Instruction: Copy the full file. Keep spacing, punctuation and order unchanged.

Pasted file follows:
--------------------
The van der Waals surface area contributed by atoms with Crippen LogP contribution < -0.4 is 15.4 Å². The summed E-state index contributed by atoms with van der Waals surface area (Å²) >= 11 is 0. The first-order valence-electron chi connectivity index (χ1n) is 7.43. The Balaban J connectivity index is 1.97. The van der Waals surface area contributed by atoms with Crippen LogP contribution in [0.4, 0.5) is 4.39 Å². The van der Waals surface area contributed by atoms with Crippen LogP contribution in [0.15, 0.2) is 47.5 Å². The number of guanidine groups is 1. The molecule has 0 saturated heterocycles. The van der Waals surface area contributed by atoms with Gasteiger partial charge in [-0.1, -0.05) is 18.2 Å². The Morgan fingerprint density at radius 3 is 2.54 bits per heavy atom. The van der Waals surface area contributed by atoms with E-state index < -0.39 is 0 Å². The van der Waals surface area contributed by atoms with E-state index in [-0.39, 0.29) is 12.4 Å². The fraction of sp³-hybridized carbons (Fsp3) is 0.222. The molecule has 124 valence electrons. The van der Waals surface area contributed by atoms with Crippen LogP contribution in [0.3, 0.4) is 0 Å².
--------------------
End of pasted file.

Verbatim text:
The van der Waals surface area contributed by atoms with Crippen LogP contribution < -0.4 is 15.4 Å². The summed E-state index contributed by atoms with van der Waals surface area (Å²) >= 11 is 0. The first-order valence-electron chi connectivity index (χ1n) is 7.43. The Balaban J connectivity index is 1.97. The van der Waals surface area contributed by atoms with Crippen LogP contribution in [0.4, 0.5) is 4.39 Å². The van der Waals surface area contributed by atoms with Crippen LogP contribution in [0.15, 0.2) is 47.5 Å². The number of guanidine groups is 1. The molecule has 0 saturated heterocycles. The van der Waals surface area contributed by atoms with Gasteiger partial charge in [-0.1, -0.05) is 18.2 Å². The Morgan fingerprint density at radius 3 is 2.54 bits per heavy atom. The van der Waals surface area contributed by atoms with E-state index < -0.39 is 0 Å². The van der Waals surface area contributed by atoms with E-state index in [-0.39, 0.29) is 12.4 Å². The fraction of sp³-hybridized carbons (Fsp3) is 0.222. The molecule has 124 valence electrons. The van der Waals surface area contributed by atoms with Crippen LogP contribution in [0.3, 0.4) is 0 Å².